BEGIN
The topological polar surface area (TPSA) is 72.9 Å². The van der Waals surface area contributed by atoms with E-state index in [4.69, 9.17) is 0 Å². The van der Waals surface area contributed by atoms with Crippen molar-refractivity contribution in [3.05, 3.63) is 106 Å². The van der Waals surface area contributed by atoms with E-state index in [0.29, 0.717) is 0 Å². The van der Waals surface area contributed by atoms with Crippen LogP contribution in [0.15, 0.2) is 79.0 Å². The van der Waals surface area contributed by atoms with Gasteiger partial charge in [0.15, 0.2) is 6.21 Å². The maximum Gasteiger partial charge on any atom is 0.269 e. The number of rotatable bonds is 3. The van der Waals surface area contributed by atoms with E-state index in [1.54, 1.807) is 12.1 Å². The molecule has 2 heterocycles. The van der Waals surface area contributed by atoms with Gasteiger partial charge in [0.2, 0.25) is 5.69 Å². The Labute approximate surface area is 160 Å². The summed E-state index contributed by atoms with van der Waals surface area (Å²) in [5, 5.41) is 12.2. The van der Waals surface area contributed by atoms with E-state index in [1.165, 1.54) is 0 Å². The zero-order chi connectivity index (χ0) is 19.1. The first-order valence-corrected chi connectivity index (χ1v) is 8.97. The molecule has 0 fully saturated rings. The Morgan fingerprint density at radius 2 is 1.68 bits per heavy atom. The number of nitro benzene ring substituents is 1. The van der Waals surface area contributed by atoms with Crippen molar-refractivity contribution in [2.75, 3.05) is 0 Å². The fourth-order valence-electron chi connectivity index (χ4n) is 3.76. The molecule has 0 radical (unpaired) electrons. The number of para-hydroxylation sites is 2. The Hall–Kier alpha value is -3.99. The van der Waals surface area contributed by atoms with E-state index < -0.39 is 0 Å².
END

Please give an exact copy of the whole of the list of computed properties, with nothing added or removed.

The topological polar surface area (TPSA) is 72.9 Å². The van der Waals surface area contributed by atoms with E-state index in [4.69, 9.17) is 0 Å². The van der Waals surface area contributed by atoms with Crippen molar-refractivity contribution in [3.05, 3.63) is 106 Å². The van der Waals surface area contributed by atoms with E-state index in [0.29, 0.717) is 0 Å². The van der Waals surface area contributed by atoms with Crippen LogP contribution in [0.15, 0.2) is 79.0 Å². The van der Waals surface area contributed by atoms with Gasteiger partial charge in [0.15, 0.2) is 6.21 Å². The maximum Gasteiger partial charge on any atom is 0.269 e. The number of rotatable bonds is 3. The van der Waals surface area contributed by atoms with E-state index in [1.54, 1.807) is 12.1 Å². The molecule has 2 heterocycles. The van der Waals surface area contributed by atoms with Gasteiger partial charge in [0.2, 0.25) is 5.69 Å². The Labute approximate surface area is 160 Å². The summed E-state index contributed by atoms with van der Waals surface area (Å²) in [5, 5.41) is 12.2. The van der Waals surface area contributed by atoms with E-state index in [1.165, 1.54) is 0 Å². The zero-order chi connectivity index (χ0) is 19.1. The first-order valence-corrected chi connectivity index (χ1v) is 8.97. The molecule has 0 fully saturated rings. The Morgan fingerprint density at radius 2 is 1.68 bits per heavy atom. The number of nitro benzene ring substituents is 1. The van der Waals surface area contributed by atoms with Crippen molar-refractivity contribution in [2.75, 3.05) is 0 Å². The fourth-order valence-electron chi connectivity index (χ4n) is 3.76. The molecule has 0 radical (unpaired) electrons. The number of para-hydroxylation sites is 2. The Hall–Kier alpha value is -3.99. The van der Waals surface area contributed by atoms with E-state index < -0.39 is 0 Å².